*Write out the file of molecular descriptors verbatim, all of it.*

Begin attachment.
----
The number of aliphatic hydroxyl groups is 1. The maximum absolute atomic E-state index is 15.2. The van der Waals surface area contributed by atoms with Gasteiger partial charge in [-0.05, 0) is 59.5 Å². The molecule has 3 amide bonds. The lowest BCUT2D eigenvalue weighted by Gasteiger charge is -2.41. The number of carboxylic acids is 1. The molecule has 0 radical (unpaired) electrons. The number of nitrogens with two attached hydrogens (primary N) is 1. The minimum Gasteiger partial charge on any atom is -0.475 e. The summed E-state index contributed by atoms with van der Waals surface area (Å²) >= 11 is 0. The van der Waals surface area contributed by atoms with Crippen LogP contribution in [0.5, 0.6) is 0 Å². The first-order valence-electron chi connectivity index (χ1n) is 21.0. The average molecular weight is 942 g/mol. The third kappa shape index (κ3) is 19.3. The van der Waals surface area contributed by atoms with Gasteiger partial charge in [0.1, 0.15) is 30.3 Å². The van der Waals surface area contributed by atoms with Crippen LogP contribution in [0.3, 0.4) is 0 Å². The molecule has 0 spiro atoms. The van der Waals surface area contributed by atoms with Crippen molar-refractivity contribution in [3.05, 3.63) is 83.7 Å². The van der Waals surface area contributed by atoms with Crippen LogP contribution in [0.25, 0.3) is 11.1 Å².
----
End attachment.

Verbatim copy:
The number of aliphatic hydroxyl groups is 1. The maximum absolute atomic E-state index is 15.2. The van der Waals surface area contributed by atoms with Gasteiger partial charge in [-0.05, 0) is 59.5 Å². The molecule has 3 amide bonds. The lowest BCUT2D eigenvalue weighted by Gasteiger charge is -2.41. The number of carboxylic acids is 1. The molecule has 0 radical (unpaired) electrons. The number of nitrogens with two attached hydrogens (primary N) is 1. The minimum Gasteiger partial charge on any atom is -0.475 e. The summed E-state index contributed by atoms with van der Waals surface area (Å²) >= 11 is 0. The van der Waals surface area contributed by atoms with Crippen LogP contribution in [0.5, 0.6) is 0 Å². The first-order valence-electron chi connectivity index (χ1n) is 21.0. The average molecular weight is 942 g/mol. The third kappa shape index (κ3) is 19.3. The van der Waals surface area contributed by atoms with Gasteiger partial charge in [0.1, 0.15) is 30.3 Å². The van der Waals surface area contributed by atoms with Crippen LogP contribution in [0.3, 0.4) is 0 Å². The molecule has 0 spiro atoms. The van der Waals surface area contributed by atoms with Crippen molar-refractivity contribution in [3.05, 3.63) is 83.7 Å². The van der Waals surface area contributed by atoms with Crippen LogP contribution in [0.25, 0.3) is 11.1 Å².